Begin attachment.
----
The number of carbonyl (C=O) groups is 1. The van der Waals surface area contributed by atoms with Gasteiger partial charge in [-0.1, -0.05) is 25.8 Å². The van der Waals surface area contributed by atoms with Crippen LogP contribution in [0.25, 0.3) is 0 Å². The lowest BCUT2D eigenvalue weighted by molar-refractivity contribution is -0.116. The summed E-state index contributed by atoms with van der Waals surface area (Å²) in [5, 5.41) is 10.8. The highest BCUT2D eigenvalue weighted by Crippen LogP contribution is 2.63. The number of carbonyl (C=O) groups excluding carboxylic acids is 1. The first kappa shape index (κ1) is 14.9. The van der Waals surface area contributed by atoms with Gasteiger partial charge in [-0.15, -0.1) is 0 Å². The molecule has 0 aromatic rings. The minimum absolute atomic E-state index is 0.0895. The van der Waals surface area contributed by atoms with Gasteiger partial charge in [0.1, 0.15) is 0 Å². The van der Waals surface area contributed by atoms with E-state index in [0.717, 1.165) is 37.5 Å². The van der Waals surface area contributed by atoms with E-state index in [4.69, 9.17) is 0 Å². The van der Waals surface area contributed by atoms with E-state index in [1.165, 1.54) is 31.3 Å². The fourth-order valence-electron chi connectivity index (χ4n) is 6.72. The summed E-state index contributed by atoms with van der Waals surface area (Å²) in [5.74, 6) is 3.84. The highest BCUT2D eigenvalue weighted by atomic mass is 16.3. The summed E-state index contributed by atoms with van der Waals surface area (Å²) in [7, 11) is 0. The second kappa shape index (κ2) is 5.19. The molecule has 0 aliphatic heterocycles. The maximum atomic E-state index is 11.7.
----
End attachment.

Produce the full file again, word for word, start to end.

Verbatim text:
The number of carbonyl (C=O) groups is 1. The van der Waals surface area contributed by atoms with Gasteiger partial charge in [-0.1, -0.05) is 25.8 Å². The van der Waals surface area contributed by atoms with Crippen LogP contribution in [0.25, 0.3) is 0 Å². The lowest BCUT2D eigenvalue weighted by molar-refractivity contribution is -0.116. The summed E-state index contributed by atoms with van der Waals surface area (Å²) in [5, 5.41) is 10.8. The highest BCUT2D eigenvalue weighted by Crippen LogP contribution is 2.63. The number of carbonyl (C=O) groups excluding carboxylic acids is 1. The first kappa shape index (κ1) is 14.9. The van der Waals surface area contributed by atoms with Gasteiger partial charge in [-0.15, -0.1) is 0 Å². The molecule has 0 aromatic rings. The minimum absolute atomic E-state index is 0.0895. The van der Waals surface area contributed by atoms with Gasteiger partial charge in [0.1, 0.15) is 0 Å². The van der Waals surface area contributed by atoms with E-state index in [0.717, 1.165) is 37.5 Å². The van der Waals surface area contributed by atoms with E-state index in [4.69, 9.17) is 0 Å². The van der Waals surface area contributed by atoms with E-state index in [1.165, 1.54) is 31.3 Å². The fourth-order valence-electron chi connectivity index (χ4n) is 6.72. The summed E-state index contributed by atoms with van der Waals surface area (Å²) in [5.74, 6) is 3.84. The highest BCUT2D eigenvalue weighted by atomic mass is 16.3. The summed E-state index contributed by atoms with van der Waals surface area (Å²) in [7, 11) is 0. The second kappa shape index (κ2) is 5.19. The molecule has 0 aliphatic heterocycles. The maximum atomic E-state index is 11.7.